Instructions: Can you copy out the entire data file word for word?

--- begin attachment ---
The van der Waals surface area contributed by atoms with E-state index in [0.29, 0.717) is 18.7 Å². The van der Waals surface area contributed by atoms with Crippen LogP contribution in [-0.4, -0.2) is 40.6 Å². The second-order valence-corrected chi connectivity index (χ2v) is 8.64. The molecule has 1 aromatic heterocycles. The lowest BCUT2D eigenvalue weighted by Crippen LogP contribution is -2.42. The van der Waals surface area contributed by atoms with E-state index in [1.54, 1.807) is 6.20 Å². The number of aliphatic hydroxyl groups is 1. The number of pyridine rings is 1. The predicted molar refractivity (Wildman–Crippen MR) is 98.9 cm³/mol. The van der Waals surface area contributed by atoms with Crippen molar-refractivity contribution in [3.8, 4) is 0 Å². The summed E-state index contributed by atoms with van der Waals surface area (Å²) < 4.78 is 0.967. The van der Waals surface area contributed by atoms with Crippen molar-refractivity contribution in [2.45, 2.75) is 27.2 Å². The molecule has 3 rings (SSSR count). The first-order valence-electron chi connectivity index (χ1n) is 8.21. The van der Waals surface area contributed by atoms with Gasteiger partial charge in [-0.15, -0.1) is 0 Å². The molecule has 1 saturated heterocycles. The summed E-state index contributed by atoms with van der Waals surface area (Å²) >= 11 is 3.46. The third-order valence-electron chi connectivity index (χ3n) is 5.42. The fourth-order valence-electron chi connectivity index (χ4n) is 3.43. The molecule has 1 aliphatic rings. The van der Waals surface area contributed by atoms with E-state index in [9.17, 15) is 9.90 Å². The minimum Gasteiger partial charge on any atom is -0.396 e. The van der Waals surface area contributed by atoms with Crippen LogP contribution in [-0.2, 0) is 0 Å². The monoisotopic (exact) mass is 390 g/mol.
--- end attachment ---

The van der Waals surface area contributed by atoms with E-state index in [0.29, 0.717) is 18.7 Å². The van der Waals surface area contributed by atoms with Crippen LogP contribution in [-0.4, -0.2) is 40.6 Å². The second-order valence-corrected chi connectivity index (χ2v) is 8.64. The molecule has 1 aromatic heterocycles. The lowest BCUT2D eigenvalue weighted by Crippen LogP contribution is -2.42. The van der Waals surface area contributed by atoms with E-state index in [1.54, 1.807) is 6.20 Å². The number of aliphatic hydroxyl groups is 1. The number of pyridine rings is 1. The predicted molar refractivity (Wildman–Crippen MR) is 98.9 cm³/mol. The van der Waals surface area contributed by atoms with Crippen molar-refractivity contribution in [3.8, 4) is 0 Å². The summed E-state index contributed by atoms with van der Waals surface area (Å²) < 4.78 is 0.967. The van der Waals surface area contributed by atoms with Crippen molar-refractivity contribution in [2.45, 2.75) is 27.2 Å². The molecule has 3 rings (SSSR count). The first-order valence-electron chi connectivity index (χ1n) is 8.21. The van der Waals surface area contributed by atoms with Gasteiger partial charge in [-0.15, -0.1) is 0 Å². The molecule has 1 saturated heterocycles. The summed E-state index contributed by atoms with van der Waals surface area (Å²) >= 11 is 3.46. The third-order valence-electron chi connectivity index (χ3n) is 5.42. The fourth-order valence-electron chi connectivity index (χ4n) is 3.43. The molecule has 1 aliphatic rings. The van der Waals surface area contributed by atoms with E-state index in [9.17, 15) is 9.90 Å². The minimum Gasteiger partial charge on any atom is -0.396 e. The van der Waals surface area contributed by atoms with Crippen LogP contribution in [-0.2, 0) is 0 Å². The monoisotopic (exact) mass is 390 g/mol.